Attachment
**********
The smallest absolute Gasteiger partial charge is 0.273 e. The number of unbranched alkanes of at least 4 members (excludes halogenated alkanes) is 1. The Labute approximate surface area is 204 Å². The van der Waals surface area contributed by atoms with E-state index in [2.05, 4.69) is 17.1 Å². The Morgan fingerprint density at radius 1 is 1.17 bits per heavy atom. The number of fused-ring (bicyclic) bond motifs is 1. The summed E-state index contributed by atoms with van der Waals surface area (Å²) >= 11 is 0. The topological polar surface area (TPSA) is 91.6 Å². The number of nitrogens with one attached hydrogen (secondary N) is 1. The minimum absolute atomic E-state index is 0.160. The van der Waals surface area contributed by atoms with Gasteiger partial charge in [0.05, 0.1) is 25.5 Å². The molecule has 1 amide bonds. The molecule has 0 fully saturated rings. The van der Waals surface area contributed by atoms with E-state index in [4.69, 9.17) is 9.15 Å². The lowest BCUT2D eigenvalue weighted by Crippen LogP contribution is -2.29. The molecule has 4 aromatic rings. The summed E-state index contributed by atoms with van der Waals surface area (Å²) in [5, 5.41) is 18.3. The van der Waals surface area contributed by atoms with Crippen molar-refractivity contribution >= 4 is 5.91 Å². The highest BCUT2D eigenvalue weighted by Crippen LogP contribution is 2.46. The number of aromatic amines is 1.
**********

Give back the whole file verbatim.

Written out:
The smallest absolute Gasteiger partial charge is 0.273 e. The number of unbranched alkanes of at least 4 members (excludes halogenated alkanes) is 1. The Labute approximate surface area is 204 Å². The van der Waals surface area contributed by atoms with E-state index in [2.05, 4.69) is 17.1 Å². The Morgan fingerprint density at radius 1 is 1.17 bits per heavy atom. The number of fused-ring (bicyclic) bond motifs is 1. The summed E-state index contributed by atoms with van der Waals surface area (Å²) >= 11 is 0. The topological polar surface area (TPSA) is 91.6 Å². The number of nitrogens with one attached hydrogen (secondary N) is 1. The minimum absolute atomic E-state index is 0.160. The van der Waals surface area contributed by atoms with Gasteiger partial charge in [0.05, 0.1) is 25.5 Å². The molecule has 1 amide bonds. The molecule has 0 fully saturated rings. The van der Waals surface area contributed by atoms with E-state index in [4.69, 9.17) is 9.15 Å². The lowest BCUT2D eigenvalue weighted by Crippen LogP contribution is -2.29. The molecule has 4 aromatic rings. The summed E-state index contributed by atoms with van der Waals surface area (Å²) in [5, 5.41) is 18.3. The van der Waals surface area contributed by atoms with Crippen molar-refractivity contribution >= 4 is 5.91 Å². The highest BCUT2D eigenvalue weighted by Crippen LogP contribution is 2.46. The number of aromatic amines is 1.